"I’m very proud that in the first four years, we had as diverse, if not a more diverse, White House and a Cabinet than any in history," Obama said. "I intended to continue that, because it turns out when you look for the very best people, given the incredible diversity of this country, you’re going to end up with a diverse staff."
Running through a list of high-profile positions filled by women during his first term -- such as Clinton and Health and Human Services Secretary Kathleen Sebelius -- Obama said women comprised 50 percent of his White House staff during his first four years, not to mention the two women he nominated to fill Supreme Court vacancies.
2012 military suicides jumped to 349; some see problem worsening as troops come home
WASHINGTON (AP) -- Suicides in the U.S. military surged to a record 349 last year, far exceeding American combat deaths in Afghanistan, and some private experts are predicting the dark trend will grow worse this year.
The Pentagon has struggled to deal with the suicides, which Defense Secretary Leon Panetta and others have called an epidemic. The problem reflects severe strains on military personnel burdened with more than a decade of combat in Afghanistan and Iraq, complicated by anxiety over the prospect of being forced out of a shrinking force.
Pentagon figures obtained Monday by The Associated Press show that the 349 suicides among active-duty troops last year were up from 301 the year before and exceeded the Pentagon’s own internal projection of 325. Statistics alone do not explain why troops take their own lives, and the Pentagon’s military and civilian leaders have acknowledged that more needs to be done to understand the causes.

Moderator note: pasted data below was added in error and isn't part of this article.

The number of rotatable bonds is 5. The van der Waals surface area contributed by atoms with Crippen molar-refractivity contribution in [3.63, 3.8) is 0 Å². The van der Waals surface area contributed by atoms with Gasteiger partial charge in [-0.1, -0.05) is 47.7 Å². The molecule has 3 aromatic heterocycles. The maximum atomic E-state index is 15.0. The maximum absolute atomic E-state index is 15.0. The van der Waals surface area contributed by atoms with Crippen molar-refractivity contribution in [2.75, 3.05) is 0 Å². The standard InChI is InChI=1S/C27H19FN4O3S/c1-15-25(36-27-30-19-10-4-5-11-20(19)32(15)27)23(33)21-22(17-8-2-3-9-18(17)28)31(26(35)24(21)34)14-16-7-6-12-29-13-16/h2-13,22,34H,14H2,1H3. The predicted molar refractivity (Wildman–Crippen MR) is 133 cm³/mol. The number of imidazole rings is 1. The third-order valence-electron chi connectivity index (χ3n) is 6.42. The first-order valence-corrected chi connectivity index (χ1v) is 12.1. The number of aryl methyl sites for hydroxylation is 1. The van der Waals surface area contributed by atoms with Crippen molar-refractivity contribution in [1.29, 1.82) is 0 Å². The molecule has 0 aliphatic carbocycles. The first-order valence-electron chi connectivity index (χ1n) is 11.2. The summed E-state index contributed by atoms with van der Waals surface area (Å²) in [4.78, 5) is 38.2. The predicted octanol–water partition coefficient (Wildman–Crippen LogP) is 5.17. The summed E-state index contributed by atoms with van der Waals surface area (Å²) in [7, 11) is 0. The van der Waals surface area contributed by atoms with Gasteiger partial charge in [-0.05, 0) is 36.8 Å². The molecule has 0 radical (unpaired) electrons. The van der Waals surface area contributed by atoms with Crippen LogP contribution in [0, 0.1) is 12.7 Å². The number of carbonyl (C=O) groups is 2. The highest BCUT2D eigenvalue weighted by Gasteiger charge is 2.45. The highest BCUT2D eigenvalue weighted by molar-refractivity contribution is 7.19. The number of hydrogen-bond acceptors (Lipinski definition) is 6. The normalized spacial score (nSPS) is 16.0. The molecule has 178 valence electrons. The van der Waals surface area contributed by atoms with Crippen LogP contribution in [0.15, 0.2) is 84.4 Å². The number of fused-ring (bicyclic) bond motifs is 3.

Last year’s total is the highest since the Pentagon began closely tracking suicides in 2001. It exceeds the 295 Americans who died in Afghanistan last year, by the AP’s count.
Some in Congress are pressing the Pentagon to do more.
Toyota recovers from earthquake to retake global auto sales crown from General Motors
DETROIT (AP) -- Toyota has once again dethroned General Motors as the world’s top-selling automaker.
The Japanese company sold 9.7 million cars and trucks worldwide in 2012, although it’s still counting. GM sold 9.29 million.
Both companies saw higher sales, but Toyota’s growth was far larger as it rolled out new versions of popular models like the Camry. GM executives promised sales growth this year, especially in the U.S. Both companies say publicly that they don’t care about who wins, but concede that the crown is an important morale booster for employees.
GM was the top-selling carmaker for more than seven decades before losing the title to Toyota in 2008. But GM retook the sales crown in 2011 when Toyota’s factories were slowed by an earthquake and tsunami in Japan. The disaster left Toyota dealers with few cars to sell. The company has since recovered.
Toyota’s comeback from the earthquake, and flooding in Thailand, is only part of the story, says Jeff Schuster, senior vice president of forecasting for LMC Automotive, a Detroit-area industry forecasting firm. The company also has freshened up its stale midsize sedan, the Camry, the top-selling car in the United States